This site is intended for Healthcare Professionals only

The distinctive voice of independents must be heard


The distinctive voice of independents must be heard

As the review steering group ploughs on with its reforms, there is a risk the new arrangements could build in a perpetual majority for the multiples within PSNC, says Sanjeev Panesar

Independent pharmacy contractors spin many plates at once and sometimes it can all feel too much. We have to think about our patients, staff, paying the bills, complying with environmental and business regulations, Covid security, developing new services, relationships with the local NHS and our suppliers. Oh yes, and engaging with the review of pharmacy representation in England.

The review is important. Everyone will benefit if PSNC and LPCs sort out an end-to-end form of representation that positions the sector effectively at local and national levels. What is more, the PSNC and LPCs cost on average £1,000 a year per pharmacy in levy deduction payments and they deserve to get best value from every penny.

But that is a plate someone else could be spinning on independent contractors’ behalf - if only that were allowed. I’m referring to the National Pharmacy Association, which has the vast majority of independents in its membership and is a strong representative voice for the sector (note for example NPA’s work to secure a process for repayment of Covid costs).

The NPA has given a lot of thought to the review and set out some eminently sensible principles about the way forward. They include continued investment in local leadership, equitable governance in any new structure, reform of the PSNC mandate and accountabilities (focusing PSNC more sharply on negotiation of the national contractual framework) and improved transparency in relation to expenditure.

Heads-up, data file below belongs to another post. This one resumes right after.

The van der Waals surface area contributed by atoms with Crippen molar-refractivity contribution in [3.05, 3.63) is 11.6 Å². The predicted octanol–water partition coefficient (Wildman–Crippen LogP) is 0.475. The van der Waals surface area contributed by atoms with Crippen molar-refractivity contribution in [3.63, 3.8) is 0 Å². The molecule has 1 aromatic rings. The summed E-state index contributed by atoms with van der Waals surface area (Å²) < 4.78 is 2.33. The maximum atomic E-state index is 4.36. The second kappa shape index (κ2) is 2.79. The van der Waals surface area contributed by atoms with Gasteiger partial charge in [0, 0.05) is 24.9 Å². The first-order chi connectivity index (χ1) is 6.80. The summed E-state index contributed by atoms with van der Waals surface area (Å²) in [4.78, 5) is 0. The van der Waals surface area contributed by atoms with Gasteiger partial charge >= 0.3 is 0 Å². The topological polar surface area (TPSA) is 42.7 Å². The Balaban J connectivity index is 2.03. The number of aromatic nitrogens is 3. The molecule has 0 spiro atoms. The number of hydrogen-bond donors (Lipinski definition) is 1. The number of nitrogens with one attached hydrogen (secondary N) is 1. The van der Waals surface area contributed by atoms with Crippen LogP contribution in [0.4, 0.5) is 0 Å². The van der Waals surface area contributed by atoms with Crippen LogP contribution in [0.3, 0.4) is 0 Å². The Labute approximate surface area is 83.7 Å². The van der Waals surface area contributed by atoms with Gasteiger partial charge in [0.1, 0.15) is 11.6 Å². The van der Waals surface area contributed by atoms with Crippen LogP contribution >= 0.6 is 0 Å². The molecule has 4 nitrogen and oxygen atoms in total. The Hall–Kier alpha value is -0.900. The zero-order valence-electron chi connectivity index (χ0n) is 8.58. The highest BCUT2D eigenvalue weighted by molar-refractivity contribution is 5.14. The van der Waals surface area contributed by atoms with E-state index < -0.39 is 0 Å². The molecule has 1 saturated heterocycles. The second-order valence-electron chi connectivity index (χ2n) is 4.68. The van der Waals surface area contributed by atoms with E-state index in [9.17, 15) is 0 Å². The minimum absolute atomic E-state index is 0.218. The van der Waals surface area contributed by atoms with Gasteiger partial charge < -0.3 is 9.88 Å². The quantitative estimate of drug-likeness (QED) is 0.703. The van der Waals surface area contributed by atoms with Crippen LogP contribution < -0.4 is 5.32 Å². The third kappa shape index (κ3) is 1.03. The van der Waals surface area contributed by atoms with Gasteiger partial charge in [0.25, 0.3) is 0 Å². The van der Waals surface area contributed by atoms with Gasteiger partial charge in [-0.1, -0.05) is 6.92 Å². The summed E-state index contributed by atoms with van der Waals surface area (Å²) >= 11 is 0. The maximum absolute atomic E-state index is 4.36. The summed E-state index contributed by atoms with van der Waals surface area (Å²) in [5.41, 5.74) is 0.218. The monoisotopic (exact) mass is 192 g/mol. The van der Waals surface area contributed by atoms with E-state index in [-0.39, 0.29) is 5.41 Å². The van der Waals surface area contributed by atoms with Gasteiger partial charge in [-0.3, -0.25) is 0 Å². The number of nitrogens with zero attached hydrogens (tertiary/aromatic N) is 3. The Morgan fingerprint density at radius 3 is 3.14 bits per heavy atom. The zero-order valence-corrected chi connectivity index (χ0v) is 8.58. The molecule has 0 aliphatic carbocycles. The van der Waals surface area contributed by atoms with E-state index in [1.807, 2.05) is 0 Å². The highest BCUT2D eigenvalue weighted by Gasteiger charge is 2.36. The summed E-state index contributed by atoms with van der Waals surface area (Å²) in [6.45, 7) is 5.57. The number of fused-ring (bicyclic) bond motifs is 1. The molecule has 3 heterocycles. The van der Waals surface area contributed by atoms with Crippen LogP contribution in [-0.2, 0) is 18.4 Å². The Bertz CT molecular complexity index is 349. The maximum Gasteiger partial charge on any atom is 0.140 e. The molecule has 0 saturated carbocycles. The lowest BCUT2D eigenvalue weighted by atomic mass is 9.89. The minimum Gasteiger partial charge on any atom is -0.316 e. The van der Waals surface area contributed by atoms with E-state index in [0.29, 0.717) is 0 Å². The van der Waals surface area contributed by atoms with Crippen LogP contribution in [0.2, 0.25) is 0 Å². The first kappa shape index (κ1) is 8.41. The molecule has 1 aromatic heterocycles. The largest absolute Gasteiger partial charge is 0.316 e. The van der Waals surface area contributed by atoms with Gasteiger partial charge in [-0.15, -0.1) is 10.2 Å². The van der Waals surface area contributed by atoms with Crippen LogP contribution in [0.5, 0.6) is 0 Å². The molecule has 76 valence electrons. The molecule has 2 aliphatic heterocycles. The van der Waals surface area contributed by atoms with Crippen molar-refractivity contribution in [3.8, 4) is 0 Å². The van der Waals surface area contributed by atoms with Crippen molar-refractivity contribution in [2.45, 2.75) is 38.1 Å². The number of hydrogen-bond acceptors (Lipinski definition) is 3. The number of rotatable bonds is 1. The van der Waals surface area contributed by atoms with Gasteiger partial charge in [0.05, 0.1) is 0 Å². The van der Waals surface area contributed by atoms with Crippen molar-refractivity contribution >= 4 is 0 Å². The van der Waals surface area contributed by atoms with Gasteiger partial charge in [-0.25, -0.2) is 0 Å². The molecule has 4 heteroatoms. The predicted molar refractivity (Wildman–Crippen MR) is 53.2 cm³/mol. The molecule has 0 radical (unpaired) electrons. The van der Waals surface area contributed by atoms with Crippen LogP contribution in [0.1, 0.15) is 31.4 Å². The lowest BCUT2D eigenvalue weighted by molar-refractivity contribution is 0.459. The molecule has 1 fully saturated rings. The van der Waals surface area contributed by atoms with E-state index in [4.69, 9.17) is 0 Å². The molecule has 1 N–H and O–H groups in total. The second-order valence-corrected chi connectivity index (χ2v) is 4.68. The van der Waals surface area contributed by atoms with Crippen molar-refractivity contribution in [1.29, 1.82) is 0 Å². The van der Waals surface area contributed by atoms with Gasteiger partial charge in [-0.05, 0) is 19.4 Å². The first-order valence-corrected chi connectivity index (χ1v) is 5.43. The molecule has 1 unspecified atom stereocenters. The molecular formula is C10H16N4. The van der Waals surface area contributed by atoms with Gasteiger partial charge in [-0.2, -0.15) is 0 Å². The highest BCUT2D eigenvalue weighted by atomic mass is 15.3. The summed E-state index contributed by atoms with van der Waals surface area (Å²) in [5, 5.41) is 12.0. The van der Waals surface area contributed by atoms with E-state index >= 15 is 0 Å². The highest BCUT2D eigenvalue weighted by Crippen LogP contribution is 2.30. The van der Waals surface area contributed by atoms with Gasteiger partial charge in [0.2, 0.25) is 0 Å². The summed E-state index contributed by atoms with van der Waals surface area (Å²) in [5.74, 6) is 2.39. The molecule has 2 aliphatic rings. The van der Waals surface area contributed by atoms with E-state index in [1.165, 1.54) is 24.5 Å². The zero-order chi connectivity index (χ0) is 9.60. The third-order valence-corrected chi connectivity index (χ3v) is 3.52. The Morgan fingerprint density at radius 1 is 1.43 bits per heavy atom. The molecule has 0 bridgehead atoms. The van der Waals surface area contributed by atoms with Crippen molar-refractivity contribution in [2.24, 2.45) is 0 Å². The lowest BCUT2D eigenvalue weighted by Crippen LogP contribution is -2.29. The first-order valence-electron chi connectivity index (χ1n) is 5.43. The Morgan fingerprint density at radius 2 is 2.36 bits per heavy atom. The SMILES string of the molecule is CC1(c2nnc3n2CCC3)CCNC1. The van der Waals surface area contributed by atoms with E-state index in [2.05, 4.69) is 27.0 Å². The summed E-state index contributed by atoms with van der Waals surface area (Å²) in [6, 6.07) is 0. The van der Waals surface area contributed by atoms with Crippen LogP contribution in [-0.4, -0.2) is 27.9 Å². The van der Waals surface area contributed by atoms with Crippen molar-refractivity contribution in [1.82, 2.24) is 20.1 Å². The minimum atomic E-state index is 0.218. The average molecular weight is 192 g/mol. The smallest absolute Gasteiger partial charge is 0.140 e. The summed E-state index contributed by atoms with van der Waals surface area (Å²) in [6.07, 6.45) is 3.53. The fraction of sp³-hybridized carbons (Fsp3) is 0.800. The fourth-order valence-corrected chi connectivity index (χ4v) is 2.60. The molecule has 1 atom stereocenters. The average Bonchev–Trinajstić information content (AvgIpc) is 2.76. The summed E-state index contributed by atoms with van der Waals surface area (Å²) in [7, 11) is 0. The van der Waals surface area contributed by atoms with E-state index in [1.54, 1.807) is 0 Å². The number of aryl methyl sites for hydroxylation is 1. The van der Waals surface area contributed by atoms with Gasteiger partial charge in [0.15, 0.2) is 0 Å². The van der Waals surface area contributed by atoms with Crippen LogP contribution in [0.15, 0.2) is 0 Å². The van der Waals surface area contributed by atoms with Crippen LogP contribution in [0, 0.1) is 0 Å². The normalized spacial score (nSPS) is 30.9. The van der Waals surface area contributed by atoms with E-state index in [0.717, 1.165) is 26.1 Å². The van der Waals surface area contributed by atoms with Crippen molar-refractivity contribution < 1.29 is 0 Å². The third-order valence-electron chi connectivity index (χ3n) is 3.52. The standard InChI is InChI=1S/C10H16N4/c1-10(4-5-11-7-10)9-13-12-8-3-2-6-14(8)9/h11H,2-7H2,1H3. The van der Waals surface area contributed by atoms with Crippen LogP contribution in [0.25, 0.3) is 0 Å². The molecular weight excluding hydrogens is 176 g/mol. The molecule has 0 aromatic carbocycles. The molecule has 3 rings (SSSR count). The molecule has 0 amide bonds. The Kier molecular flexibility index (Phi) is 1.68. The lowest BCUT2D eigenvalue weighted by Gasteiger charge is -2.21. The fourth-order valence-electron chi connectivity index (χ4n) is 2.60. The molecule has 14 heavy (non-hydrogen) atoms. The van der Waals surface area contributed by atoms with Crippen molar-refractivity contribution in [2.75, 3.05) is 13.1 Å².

Yet the NPA’s request to formally represent independents in the review process was denied. In contrast, the Company Chemists’ Association and Association of Independent Multiple Pharmacies do have places on the review steering group (RSG), giving them a distinct advantage.

This has led to a process which is unbalanced and has the potential to disenfranchise independents in future arrangements. For example, the vast majority of independents have found it hard to find the time to attend RSG focus groups.

The proposed voting mechanism means a very small number of large pharmacy businesses could outvote thousands of independent contractors. The NPA has suggested that an absolute majority of all eligible independent voters should approve any new structure, as well as an absolute majority of multiples, in addition to a two-thirds majority overall. This so-called ‘triple unlock’ is designed to ensure a cross-sector mandate for change.

If you asked an independent and a multiple to write a wish list for pharmacy most of it would be the same. Yet the characteristics, experiences and needs of independents are significantly different from national multiples in many important respects. That’s why their distinctive voices must be heard, respected and reflected in governance locally and nationally.

Unfortunately, looking forward, there is a risk that new arrangements could build in a perpetual majority for the multiples within PSNC. What’s more, equity is not just about having the right number of seats around the table - it also means independents having the same level of back office support for representation as the multiples enjoy.
Sanjeev Panesar is a National Pharmacy Association board member.

NPA principles on the Representation Review:
·      The voices of independent contractors must be properly heard in this process, by getting the explicit consent of the independent sector through a fair vote. The NPA has been arguing for an approach which requires a clear majority of each part of the sector to be committed to whatever changes are proposed.
·      Continued investment in local leadership. Costs released from streamlining the network of LPCs should be re-invested in local support and representation. The NHS has begun to move decisively in the direction of commissioning for population health needs at a local level.
·      Equitable governance in any new structure, to ensure that the voices both of independents and multiples are fairly represented in local and national leadership.
·      Reform the PSNC mandate and accountabilities, focusing PSNC more sharply on negotiation of the national contractual framework, which is in desperate need of reform.
·      Better define ‘what good looks like’ for a contractor in terms of what they get for their levy investment into PSNC and LPC; and improving transparency and accountability in relation to its expenditure.

Copy Link copy link button